Think of your favorite movie.
Got it? Good. Keep it in mind while you read this.
My favorite movie is Get Smart, because I love anything with Steve Carell. Recently in one of my classes, a teacher asked us for our favorite movies, then determined, one by one, if they passed the Bechdel Test.
The Bechdel Test -- created by Alison Bechdel in her 1985 comic, "Dykes to Watch Out For" -- is a well-known measurement of gender bias in movies.
The comic strip that popularized the test was titled "The Rule," and it says that to pass the test the movie must have three things.
- Two female characters (preferably named),
- Who talk to each other,
- About something other than a man.
When I first learned about this test I scoffed, thinking, "There are plenty of movies that would pass that test." I thought about Get Smart, but realized soon enough that it doesn't pass the test. In fact, I don't think there is another female character besides Anne Hathaway.
I slowly realized, "Maybe there aren't that many movies that pass the test."
The Bechdel Test is more important than most of us realize and, in fact, it has launched a dialogue about not only the lack of females in movies, but also the racial disparities we often see in cinema.
The female characters in films are typically not substantial, especially compared to the male characters they "share" the screen with. The women are often portrayed as one-dimensional and male-dependent. They are "damsels in distress," desperate to be saved by -- yeah, you guessed it, a dude.
Frozen was popularly depicted as a feminist victory for Disney, and while it does pass the Bechdel Test -- it isn't quite the victory we were expecting. In an article entitled, "The problem with false feminism," blogger Dani Colman discussed why Frozen left her "cold."
"Just like every other Disney princess, Anna states what she wants very early on. She wants to find 'the one,'" Coleman said. "And, just like every other Disney princess, she gets exactly what she wants."
She goes on to say that it isn't surprising that Frozen passed the Bechdel Test considering its two main characters are female. In fact there are, many other Disney movies pass the Bechdel Test with flying colors.
And while the Bechdel Test is a good indication of equal gender representation within a movie, it doesn't mean that the movie receives an A+ from feminists overall. In fact, sometimes the Bechdel Test can be a misleading gauge of "feminism" in movies.
And it isn't just Frozen.
Recently, Disney was slammed when blogger Something Classy noticed that most female characters shared strikingly similar facial features, while the male characters were much more diverse.
The evidence is fairly damning.
The female characters all have the same big doe-eyes and cute little button nose. Look at Elsa and Anna below, notice a certain trend?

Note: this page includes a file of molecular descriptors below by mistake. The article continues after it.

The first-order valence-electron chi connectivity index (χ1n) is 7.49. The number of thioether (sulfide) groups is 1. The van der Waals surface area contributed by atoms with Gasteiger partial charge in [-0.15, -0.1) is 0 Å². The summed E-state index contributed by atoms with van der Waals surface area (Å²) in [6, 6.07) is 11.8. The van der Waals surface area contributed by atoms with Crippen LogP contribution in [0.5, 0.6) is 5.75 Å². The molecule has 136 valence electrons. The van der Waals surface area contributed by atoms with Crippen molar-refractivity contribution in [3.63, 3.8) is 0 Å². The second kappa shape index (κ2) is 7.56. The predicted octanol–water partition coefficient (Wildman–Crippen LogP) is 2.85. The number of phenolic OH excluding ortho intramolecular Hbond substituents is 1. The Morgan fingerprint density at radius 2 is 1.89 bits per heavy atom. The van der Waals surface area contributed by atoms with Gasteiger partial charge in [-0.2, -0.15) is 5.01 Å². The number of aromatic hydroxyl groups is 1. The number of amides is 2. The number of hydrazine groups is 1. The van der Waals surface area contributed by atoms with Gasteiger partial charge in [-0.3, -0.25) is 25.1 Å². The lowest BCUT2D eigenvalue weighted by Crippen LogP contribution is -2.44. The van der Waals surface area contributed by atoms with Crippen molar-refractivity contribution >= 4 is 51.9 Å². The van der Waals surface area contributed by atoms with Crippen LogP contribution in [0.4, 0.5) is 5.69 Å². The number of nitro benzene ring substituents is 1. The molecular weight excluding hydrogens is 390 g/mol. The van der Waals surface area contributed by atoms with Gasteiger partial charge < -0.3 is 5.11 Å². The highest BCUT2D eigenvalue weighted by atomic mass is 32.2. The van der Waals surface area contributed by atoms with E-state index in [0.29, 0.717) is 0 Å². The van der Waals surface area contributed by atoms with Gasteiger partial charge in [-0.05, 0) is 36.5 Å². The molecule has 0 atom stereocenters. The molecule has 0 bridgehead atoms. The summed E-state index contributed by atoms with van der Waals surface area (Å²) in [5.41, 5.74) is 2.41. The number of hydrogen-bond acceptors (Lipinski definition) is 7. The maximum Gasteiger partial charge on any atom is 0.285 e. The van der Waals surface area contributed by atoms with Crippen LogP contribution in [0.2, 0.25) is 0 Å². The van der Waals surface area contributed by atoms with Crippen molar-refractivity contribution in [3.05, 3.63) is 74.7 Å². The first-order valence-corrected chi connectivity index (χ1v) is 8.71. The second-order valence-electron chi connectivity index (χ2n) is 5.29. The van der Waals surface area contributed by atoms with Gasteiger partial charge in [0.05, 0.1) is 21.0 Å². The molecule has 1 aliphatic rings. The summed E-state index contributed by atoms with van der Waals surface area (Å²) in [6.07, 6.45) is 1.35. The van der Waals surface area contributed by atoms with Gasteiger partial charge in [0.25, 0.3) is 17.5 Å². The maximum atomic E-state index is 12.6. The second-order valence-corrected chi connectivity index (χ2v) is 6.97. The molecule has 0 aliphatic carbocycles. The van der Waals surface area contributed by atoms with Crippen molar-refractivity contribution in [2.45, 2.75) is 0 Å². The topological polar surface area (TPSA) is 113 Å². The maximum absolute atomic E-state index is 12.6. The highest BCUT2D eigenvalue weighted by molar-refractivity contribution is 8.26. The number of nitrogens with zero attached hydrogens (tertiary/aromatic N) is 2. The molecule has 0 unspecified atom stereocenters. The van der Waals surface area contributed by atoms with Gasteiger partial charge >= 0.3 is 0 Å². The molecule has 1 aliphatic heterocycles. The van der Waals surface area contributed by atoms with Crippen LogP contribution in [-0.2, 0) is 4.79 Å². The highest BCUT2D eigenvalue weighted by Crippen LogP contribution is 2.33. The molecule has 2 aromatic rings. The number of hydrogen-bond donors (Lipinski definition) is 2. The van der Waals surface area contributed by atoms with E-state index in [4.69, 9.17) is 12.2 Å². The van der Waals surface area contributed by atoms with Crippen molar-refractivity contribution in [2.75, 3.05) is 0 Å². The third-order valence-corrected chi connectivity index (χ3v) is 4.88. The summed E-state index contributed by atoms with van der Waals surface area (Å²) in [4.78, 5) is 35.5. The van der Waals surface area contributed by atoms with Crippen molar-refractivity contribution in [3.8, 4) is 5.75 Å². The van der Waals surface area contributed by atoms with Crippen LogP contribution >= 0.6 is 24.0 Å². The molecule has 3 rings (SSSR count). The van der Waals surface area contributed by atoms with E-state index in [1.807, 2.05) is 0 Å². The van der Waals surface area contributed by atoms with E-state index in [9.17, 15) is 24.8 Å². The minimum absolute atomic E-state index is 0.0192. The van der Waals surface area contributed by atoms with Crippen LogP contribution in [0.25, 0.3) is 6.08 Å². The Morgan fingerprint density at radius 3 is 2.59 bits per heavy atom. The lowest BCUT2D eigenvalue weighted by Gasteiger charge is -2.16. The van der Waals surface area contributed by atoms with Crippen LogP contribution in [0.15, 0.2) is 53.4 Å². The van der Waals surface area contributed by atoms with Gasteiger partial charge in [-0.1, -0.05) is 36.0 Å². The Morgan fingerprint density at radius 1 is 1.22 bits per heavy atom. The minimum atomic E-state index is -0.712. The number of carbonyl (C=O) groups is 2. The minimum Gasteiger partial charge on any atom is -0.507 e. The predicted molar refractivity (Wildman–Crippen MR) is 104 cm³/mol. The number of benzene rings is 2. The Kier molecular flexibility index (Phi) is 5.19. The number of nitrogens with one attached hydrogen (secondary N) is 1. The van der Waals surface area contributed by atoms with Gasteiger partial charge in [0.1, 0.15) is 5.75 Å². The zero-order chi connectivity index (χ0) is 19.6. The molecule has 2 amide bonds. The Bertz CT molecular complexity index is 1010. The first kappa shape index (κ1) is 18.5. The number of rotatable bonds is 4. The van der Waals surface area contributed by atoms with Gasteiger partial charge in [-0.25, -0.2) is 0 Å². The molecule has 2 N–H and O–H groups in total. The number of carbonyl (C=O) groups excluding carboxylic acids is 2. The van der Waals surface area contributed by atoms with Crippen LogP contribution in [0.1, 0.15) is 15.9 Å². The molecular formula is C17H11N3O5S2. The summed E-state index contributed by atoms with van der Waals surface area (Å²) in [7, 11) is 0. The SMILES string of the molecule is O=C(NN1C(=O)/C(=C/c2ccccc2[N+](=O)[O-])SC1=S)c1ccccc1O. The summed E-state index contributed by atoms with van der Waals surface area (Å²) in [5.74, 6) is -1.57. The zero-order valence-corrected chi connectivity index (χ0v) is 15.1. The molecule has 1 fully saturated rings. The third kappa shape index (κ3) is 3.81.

However, each male character has a very different face shape, with a myriad of eye shapes.
And the divide isn't just between gender. There is also an enormous lack of racial diversity in media, films and advertising.
The annual Hollywood Diversity report from the Bunche Center at the University of California, Los Angeles studied 172 films in 2011. The report shows, 89.5 percent of leading actors white, while only 10.5 percent were racial minorities. The actors were 74.4 percent male, while 25.6 were females.
At the 2014 Academy Awards, only three out of the eight nominees for Best Picture passed the Bechdel Test.
Not one of these movies features a woman as their leading character of main story arc. The closest to doing so is Boyhood, but even then the movie title implies otherwise. If you ask me, the titles would look a little more like this.
But the sad truth is, this isn't surprising when taken into account who is voting for the movies nominated. The LA Times reported that in 2012 that Oscar voters were 94 percent white and 77 percent male.
The Bechdel Test is not an indication of a wonderful feminist movie, and as many have pointed out, the test has its flaws.
For example, Gravity featuring a female astronaut, played by Sandra Bullock, doesn't pass the test, but Legally Blonde does, simply because Elle and her friend talk about their dogs in a scene or two.
This goes to show that the test does not measure the artistry or gender equality within a film, but rather represents a superficial measure of the value of a film. The measures used to gauge gender equality with the Bechdel Test are too two-dimensional to accurately measure the message of female empowerment n movies.
Feminism, like movies, is nuanced, and that's what the Bechdel Test lacks.
Frankly, I'm sick of seeing films wherein women are portrayed as submissive, indecisive and dependent on men. It's disappointing to see the lack of diversity in many of our movies today.
However, the one thing I like about the Bechdel Test is that it triggers discussions, and hopefully one day, movies passing the test will be the norm, not the exception.